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Editor at Large:
Art Direction and Design:
Design Action Collective
Assistant Poetry Editor:
Bradley Shavit Artson
Roger S. Gottlieb
Interns and Editorial Assistants:
Zena Daniela Andreani
Jaclyn Aida Tobia
Editorial and Community Organizing:
Editorial Advisory Board:
Nan Fink Gefen
John P. Geyman
David N. Gibbs
Richard La Brecque
Alan Michael Parker
Letty Cottin Pogrebin
Wade Clark Roof
Miryam Ehrlich Williamson
We print articles on social theory, religion/spirituality, social change, contemporary American and global politics and economics, ecology, culture, psychology, and Israel/Palestine. What we look for in such pieces are perspectives that interrogate the politics of their subject matter in ways which both advance the pursuit of tikkun olam—social justice and the repair of the world—and break down issues of contemporary concern in completely new and thoughtful ways. We support a progressive spirituality, but we welcome ideas that challenge established orthodoxies in all spheres of thought and all conceptions of politics, including challenging progressive politics. We also challenge "common sense" and every form of "being realistic" and welcome the most utopian ideas and the uncovering and challenging aspects of thought, culture, or social organization that have convinced people that our world cannot be reconstructed on the basis of love, generosity, nonviolence, social justice, caring for nature, and awe and wonder at the grandeur of the universe.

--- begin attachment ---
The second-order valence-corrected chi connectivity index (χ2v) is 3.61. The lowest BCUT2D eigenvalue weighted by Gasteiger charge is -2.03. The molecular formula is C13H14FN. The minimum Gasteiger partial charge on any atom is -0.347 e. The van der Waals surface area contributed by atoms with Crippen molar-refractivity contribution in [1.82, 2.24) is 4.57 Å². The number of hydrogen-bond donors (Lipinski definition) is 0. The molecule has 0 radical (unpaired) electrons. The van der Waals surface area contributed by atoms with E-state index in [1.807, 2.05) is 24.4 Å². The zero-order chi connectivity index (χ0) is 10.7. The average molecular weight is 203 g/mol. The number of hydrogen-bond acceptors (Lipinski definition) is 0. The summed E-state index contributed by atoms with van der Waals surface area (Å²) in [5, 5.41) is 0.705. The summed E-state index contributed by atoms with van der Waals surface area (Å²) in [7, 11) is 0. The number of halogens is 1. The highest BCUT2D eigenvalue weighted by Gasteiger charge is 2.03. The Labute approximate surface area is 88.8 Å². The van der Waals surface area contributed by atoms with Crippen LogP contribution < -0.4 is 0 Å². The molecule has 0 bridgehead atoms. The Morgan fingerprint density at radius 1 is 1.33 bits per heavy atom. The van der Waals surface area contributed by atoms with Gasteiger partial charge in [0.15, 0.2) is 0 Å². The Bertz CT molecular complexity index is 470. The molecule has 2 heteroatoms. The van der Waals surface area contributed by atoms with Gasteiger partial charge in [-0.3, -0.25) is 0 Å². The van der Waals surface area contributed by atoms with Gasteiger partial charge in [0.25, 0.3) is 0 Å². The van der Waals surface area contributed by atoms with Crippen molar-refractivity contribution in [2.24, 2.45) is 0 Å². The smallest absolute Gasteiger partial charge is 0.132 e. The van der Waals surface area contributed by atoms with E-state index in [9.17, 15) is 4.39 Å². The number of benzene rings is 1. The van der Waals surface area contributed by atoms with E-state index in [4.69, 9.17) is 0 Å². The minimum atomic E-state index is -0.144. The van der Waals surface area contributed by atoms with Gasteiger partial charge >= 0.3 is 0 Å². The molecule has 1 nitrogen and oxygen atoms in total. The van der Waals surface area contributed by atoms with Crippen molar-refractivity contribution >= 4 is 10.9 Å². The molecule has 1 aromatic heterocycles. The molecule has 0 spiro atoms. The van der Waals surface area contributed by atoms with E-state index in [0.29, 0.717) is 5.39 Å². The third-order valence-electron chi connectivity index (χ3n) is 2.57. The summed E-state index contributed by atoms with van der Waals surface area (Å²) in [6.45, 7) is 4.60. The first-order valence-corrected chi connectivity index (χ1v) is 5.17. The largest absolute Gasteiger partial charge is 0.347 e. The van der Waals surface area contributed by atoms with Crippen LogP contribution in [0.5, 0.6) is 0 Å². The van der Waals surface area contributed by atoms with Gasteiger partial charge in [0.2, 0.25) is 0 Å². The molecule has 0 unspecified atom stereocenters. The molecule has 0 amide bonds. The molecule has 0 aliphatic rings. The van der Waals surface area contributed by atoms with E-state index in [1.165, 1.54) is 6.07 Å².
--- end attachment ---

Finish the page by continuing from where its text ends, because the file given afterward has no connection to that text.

While much of our content comes from regular contributors with whom we've had long-standing relationships, we welcome unsolicited poetry and article submissions, which we consider for publication either in Tikkun's print edition or on tikkun.org. Fiction submissions are considered for Web publication only. To submit complete drafts (no pitches), please use our online submissions system.
Click on the links below for submission guidelines and instructions.
Named after the Jewish concept of mending and transforming a fragmented world, the magazine Tikkun offers analysis and commentary that strive to bridge the cultural divide between religious and secular progressives. By bringing together voices from many disparate religious and secular humanist communities to talk about social transformation, political change, and the evolution of our religious traditions, Tikkun creates space for the emergence of a religious Left to respond to the influence of the religious Right and the distortions of global capitalism, while simultaneously critiquing reductionist views that sometimes prevail in liberal and progressive circles. The magazine, which began as a progressive Jewish publication, provides intellectually rigorous, psychologically sophisticated, and unconventional critiques of politics, spirituality, social theory, and culture and is known for its coverage of the Israel/Palestine conflict, social justice issues, and the environment.
We are inspired by its measured, heavy-hitting features, which feature everything from queer spirituality to godless environmentalism to mental health, celebrity culture, and corporate greed.
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